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Tibetan Monks Bring Fresh Perspective to Healthcare Students

Posted by Marc Costanzo on Tuesday, Sep. 15, 2015

Geshe Lama PhuntshoNebraska Methodist College students sat transfixed. Their teacher for the day lectured not about science but about the healing power of compassion.

He explained that the best medication in the world would be ineffective if the healer didn’t have good intentions in providing it, how the power of meditation can get an individual through the toughest days and how a person can only reach their fullest potential if they’re driven by generosity toward others.

Not your typical lecture, because this wasn’t your typical healthcare teacher. This lecturer was a monk from the Gaden Shartse Phukhang Monastery in Southern India.

Students from a variety of different disciplines gathered to listen to Geshe Lama Phuntsho describe the lifestyle of his monastery and the ways that nurses and healthcare practitioners can learn from the very same teachings they subscribe to on a daily basis. And what they learned will prove to be incredibly helpful on their career paths.

Buddhist Teachings at a Methodist College?

As a Methodist College, we support the teachings of Christianity and strive to emphasize the importance of holism in the healthcare setting. You might then be wondering how to reconcile this with the appearance of a group of Buddhist monks at the college.

Here’s the thing: as far as teachings go, Geshe Lama Phuntsho and his brethren instilled valuable lessons that any healthcare student, whether they’re from a Methodist college or anywhere else, can put into practice throughout their careers.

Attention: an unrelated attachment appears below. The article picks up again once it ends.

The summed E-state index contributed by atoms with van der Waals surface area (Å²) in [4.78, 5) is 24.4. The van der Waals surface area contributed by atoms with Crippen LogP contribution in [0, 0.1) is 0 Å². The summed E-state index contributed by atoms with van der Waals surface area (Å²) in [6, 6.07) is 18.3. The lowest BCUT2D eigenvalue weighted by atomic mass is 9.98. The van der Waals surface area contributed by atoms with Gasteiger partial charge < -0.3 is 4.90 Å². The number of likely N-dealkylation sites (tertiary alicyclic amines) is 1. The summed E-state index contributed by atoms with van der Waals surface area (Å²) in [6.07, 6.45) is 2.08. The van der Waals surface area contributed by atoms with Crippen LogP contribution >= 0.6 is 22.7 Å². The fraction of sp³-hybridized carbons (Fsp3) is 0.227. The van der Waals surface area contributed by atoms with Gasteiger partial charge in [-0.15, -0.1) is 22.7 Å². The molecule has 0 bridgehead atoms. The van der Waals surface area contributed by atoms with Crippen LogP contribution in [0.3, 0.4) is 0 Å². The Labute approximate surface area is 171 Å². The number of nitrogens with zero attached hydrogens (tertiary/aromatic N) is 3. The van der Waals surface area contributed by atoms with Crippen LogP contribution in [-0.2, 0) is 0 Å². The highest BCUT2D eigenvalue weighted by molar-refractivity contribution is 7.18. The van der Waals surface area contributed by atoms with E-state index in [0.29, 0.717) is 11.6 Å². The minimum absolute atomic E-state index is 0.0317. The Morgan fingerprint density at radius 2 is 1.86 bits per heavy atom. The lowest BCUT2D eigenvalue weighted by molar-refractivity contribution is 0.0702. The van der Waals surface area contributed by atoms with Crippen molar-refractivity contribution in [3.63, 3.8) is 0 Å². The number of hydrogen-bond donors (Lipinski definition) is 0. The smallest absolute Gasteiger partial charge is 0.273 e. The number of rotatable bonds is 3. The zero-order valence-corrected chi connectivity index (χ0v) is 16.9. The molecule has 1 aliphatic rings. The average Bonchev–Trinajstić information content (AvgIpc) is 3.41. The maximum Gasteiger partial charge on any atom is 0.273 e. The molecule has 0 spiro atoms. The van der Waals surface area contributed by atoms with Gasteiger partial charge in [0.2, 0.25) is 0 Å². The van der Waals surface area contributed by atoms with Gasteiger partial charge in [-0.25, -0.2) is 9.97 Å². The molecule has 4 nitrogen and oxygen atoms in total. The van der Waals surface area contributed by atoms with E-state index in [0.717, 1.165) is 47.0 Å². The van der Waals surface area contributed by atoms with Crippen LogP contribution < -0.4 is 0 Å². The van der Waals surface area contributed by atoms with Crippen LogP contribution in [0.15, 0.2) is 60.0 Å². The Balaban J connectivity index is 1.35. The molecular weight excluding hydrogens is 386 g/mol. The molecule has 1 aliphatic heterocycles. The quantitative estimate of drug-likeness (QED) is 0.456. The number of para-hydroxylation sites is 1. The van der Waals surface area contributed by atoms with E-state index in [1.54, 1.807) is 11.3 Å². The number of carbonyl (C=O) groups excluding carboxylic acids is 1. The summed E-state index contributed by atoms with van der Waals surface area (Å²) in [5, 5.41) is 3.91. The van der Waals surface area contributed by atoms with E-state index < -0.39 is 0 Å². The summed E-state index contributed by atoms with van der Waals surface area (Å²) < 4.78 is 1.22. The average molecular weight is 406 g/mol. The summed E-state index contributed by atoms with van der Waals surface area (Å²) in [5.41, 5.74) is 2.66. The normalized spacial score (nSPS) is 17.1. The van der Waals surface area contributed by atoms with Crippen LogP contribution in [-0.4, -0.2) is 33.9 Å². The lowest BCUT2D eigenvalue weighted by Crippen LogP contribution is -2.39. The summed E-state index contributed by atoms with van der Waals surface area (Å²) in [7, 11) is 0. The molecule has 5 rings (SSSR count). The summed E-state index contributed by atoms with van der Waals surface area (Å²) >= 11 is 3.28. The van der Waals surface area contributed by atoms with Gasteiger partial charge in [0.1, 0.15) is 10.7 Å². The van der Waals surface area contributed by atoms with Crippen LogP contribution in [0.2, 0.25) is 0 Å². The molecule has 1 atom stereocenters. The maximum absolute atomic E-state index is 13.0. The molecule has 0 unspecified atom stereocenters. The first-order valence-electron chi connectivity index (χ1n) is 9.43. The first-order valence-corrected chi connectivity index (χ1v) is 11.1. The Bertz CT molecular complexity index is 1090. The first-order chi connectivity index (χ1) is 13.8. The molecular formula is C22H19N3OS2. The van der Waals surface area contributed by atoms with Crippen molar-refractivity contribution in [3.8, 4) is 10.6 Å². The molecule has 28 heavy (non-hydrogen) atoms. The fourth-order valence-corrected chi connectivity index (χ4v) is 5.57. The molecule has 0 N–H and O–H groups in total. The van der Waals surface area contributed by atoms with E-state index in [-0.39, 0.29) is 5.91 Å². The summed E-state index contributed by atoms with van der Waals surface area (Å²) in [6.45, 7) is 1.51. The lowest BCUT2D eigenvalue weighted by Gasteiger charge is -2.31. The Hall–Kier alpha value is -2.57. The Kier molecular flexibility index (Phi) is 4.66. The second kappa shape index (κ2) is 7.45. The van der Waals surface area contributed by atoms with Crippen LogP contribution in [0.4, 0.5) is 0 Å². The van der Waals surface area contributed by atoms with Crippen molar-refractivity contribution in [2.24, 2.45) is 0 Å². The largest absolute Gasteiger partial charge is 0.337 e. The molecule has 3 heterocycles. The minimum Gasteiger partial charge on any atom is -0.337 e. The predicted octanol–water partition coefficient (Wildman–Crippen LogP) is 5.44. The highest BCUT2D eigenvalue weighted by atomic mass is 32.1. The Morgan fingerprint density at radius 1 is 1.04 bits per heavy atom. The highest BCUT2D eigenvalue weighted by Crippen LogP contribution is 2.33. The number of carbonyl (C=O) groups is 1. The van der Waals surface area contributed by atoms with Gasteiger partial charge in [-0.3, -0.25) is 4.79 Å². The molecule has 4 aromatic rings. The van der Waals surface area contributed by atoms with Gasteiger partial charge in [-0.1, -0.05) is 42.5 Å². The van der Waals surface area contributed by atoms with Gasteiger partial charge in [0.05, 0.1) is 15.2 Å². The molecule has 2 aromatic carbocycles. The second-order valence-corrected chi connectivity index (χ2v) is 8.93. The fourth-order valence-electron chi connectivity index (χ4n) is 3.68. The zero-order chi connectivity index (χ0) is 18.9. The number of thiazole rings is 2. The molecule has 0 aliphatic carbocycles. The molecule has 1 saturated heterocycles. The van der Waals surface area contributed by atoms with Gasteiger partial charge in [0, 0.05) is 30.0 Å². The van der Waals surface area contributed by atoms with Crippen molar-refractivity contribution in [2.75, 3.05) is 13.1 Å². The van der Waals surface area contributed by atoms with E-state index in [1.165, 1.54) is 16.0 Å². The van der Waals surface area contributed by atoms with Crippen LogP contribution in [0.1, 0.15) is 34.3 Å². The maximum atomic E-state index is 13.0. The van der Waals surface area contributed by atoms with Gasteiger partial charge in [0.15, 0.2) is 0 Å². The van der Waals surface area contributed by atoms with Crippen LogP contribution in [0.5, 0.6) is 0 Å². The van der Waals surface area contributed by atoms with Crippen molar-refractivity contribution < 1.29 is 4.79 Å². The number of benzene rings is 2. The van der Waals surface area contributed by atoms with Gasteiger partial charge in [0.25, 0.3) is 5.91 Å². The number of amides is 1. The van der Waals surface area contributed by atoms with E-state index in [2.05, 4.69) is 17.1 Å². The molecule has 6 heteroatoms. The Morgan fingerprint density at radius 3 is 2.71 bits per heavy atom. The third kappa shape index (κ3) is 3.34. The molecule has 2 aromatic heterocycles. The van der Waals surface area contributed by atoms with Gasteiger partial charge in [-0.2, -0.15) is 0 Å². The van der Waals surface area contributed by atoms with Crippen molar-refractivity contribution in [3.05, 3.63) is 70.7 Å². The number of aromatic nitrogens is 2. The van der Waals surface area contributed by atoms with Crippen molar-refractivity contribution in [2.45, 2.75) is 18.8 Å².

He addressed what are known as the 6 Perfections: Ethics, Patience, Effort (Joyful Perseverance), Concentration, Wisdom and Generosity (http://www.sacredartsoftibettour.org/#!our_music/c16fk). What’s particularly interesting is how closely these align with the values of the college: caring, excellence, holism, learning and respect. When you get down to brass tacks, NMC truly believes as an institution that why you help people is just as important as how you help people, and that came across greatly during yesterday’s lecture.

Geshe Lama Phuntsho describes the different types of motivation that tend to drive each and every one of us. On the less noble end of the spectrum, you have selfishness: you’re doing something because you believe it will benefit you in some kind of material way. Not the nicest goal, but certainly something that most of us have succumbed to at some point in our lives.

On the positive end of the spectrum you have the drive to benefit others, which, when applied as a motivation to your actions as a nurse or healthcare worker, can truly help you achieve some sort of enlightenment. If even a single ounce of generosity drives your actions, then even when you get physically tired (and any nurse who has worked a 12-hour overnight shift can attest that this will happen), you will remain mentally strong.

Another thing that Geshe Lama Phuntsho addressed was the power of meditation. A daily regimen, he said, has the power to cure and bring one into touch with the higher motivation of generosity. Replace “meditation” with “prayer” or “reflection” or whatever you subscribe to in your own belief system, and his words should hit the mark.

Healing Oneself Through The Healing Of Others

Patience. Empathy. Gratitude. All things we take for granted but all things that we can put into action to make others, and in turn ourselves, feel better.

Most anyone in a healthcare setting will agree that helping others just feels good. Kaelen, a student just beginning her journey in the healthcare world, was one of many who listened to yesterday’s lecture and Q & A. She not only enjoyed the chance to learn about different cultures but appreciated the idea that the values of inner peace and compassion could be applied throughout her career.

Experiences like this don‘t come along often, but when they do, we hope that students walk away with invaluable information that they wouldn’t otherwise receive during their normal classes. Ultimately, it will be these memories that inform and enrich their careers in the healthcare field.

The monks of Gaden Shartse Phukhang Monastery have been in Omaha as a part of their Sacred Arts of Tibet Tour. In addition to visiting Nebraska Methodist College, they have been creating Sand Mandalas at the Omaha Healing Arts Center. You can learn more about their work and their tour by visiting http://www.sacredartsoftibettour.org/.

Topics: patient care, student life, campus life